The Adventures of Pinocchio first appeared in 1881 as a serial in an Italian magazine for children. The story ends with the murder by hanging of the puppet Pinocchio:
“Oh, dear father!... if only you were here!”
And he had no breath to say anything else. He closed his eyes, opened his mouth, stretched out his legs, and, after giving a great shudder, he remained there as though frozen stiff.
THE END (ellipses in original)
Pinocchio must be among the most cruel books I have ever read. I did not remember it as so cruel, but it must be close to forty years since I last read it. I still have that book. The anonymous translator has “gave a long shudder, and hung stiff and insensible,” which is not much softer.
What is softer, though, is the presence of the next page, and of the rest of the book, and the absence of “THE END.” Young readers, after appointments with their child psychiatrists, demanded that Carlo Collodi continue Pinocchio’s adventures, resurrecting him (and in the process two other dead characters) for a time, so that now the above passage is merely the end of Chapter 15. Although he suffers at least two more symbolic deaths, Pinocchio is not murdered for good until twenty-two chapters later, at the end of the novel as we know it.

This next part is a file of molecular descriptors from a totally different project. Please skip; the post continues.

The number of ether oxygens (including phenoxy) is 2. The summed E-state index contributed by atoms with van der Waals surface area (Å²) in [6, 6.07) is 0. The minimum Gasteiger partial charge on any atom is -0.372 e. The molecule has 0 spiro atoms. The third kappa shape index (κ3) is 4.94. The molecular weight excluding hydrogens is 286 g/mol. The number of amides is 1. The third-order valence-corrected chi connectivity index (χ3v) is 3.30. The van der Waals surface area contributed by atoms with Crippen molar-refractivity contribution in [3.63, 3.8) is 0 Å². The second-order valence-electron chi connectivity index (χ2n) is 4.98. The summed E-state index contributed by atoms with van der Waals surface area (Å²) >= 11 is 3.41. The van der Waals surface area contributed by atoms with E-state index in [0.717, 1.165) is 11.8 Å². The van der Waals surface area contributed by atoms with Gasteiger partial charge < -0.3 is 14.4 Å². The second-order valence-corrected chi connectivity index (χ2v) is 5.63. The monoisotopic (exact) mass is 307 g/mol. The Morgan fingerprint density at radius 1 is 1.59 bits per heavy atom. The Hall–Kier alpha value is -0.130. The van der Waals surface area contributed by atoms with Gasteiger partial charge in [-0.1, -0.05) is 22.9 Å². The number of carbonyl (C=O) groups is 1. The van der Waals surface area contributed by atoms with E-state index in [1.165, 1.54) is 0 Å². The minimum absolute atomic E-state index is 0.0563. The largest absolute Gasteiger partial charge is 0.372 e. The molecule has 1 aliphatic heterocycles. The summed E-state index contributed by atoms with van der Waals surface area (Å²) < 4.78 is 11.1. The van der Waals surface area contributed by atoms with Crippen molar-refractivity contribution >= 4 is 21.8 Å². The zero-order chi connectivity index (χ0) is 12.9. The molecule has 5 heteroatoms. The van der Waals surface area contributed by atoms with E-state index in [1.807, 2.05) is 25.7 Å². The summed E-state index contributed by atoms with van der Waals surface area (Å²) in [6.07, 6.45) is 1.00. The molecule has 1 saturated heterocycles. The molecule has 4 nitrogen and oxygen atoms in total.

“There he is over there,” answered Gepetto; and he pointed to a large puppet propped against a chair, its head turned to one side, its arms dangling, and its legs crossed and folded in the middle so that it was a wonder that it stood up at all.
Pinocchio turned and looked at it; and after he had looked at it for a while, he said to himself with a great deal of satisfaction:
“How funny I was when I was a puppet! And how glad I am now that I’ve become a proper boy!”
Collodi was not responsible for Enrico Mazzanti’s illustration, which in this case – in most cases – amplifies the disquiet of the scene.
In fictional terms, Pinocchio was, as a puppet, alive. His vitality, the odd sense of existence Collodi creates for him, this is why Pinocchio survives. The dancing, badly behaved puppet, the corpse propped against that chair, was real. I have just spent two hundred pages watching him dance around. That soulless, satisfied creature sneering at the puppet is, fictionally, a total fake.
Ethically, the case is the same. The puppet behaved like a real boy, lying and having fun and making mistakes, unlike the proper boy, an imaginary creation of didactic fiction.
I read and am quoting the Nicolas J. Perella critical edition from 1986, which has facing-page Italian, the original illustrations, a book-length introduction, and some disconcertingly technical footnotes – “This gli, etymologically related to the fully stressed egli, which is used in the same way, is an enclitic subject pronoun (neuter-masculine, third person singular)…” (p. 475) – in other words, the perfect edition.